This thread isn't only about current production guns. That's a caveat you are using in order to exclude the substantial periods of time and many examples of guns that display a level of quality that is indeed subpar compared to their cost.

I love my Colts for what they are, but there is no getting around that in MANY examples, you are paying a substantial premium for nothing more than the Colt name.
 

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I'd say that nickle SAA fit and finish is on par with it's cost. In 1969 it was only $112.
The nickel is nice. The gap between the frame and trigger guard that is big enough to see light through and pass a piece of paper easily is not. $112 in 1969 is about $800 today. An $800 gun should not have those kind of gaps.
 

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How do you know some owner in the past 57 years didn't allow some ammonia based solvent to seep between the frame and trigger guard, loosening the Nickle plate? I see green verdigris in the screw hole there. My hypothesis was it was good when it left the factory.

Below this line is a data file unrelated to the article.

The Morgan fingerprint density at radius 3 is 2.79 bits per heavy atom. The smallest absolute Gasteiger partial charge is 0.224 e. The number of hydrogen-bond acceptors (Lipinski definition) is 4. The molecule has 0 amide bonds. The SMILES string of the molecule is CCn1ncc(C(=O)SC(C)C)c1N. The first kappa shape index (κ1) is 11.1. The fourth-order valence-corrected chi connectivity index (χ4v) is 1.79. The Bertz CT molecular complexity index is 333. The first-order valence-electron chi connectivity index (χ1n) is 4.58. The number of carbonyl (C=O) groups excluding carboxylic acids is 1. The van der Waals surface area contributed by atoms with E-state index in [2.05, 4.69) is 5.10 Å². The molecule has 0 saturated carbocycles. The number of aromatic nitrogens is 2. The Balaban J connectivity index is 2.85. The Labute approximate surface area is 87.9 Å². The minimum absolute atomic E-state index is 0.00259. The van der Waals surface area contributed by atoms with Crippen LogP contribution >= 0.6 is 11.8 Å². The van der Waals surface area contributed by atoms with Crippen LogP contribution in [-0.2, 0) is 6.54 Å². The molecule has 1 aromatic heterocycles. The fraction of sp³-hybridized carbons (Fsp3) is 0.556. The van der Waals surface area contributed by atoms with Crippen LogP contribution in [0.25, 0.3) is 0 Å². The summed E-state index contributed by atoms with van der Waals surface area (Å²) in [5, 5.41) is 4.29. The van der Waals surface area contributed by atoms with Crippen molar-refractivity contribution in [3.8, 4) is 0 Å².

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We pay these enormous prices for old Colts and just take a look at my Uberti. A 2006 Model with the old west finish that fools everyone that sees it. Its a great gun! Perfect timing and locks up like a vault. 4 distinct clicks and a 3.5 lb trigger with no creep. Yeah, I did some work to it but still... I cant complain about anything about it. Colt has taken advantage of us for years but I guess as long as we pay their prices for new guns, we can't blame anyone but ourselves. If it was a $500.00 price difference, that would be one thing but when we are talking $1200-1500.00, its insane. Enjoy the pictures of my $500.00 Uberti ;)

View attachment 737120 View attachment 737121 View attachment 737122
But I hope it wasn't made in China, or some other "friendly" country.
 

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How do you know some owner in the past 57 years didn't allow some ammonia based solvent to seep between the frame and trigger guard, loosening the Nickle plate? I see green verdigris in the screw hole there. My hypothesis was it was good when it left the factory.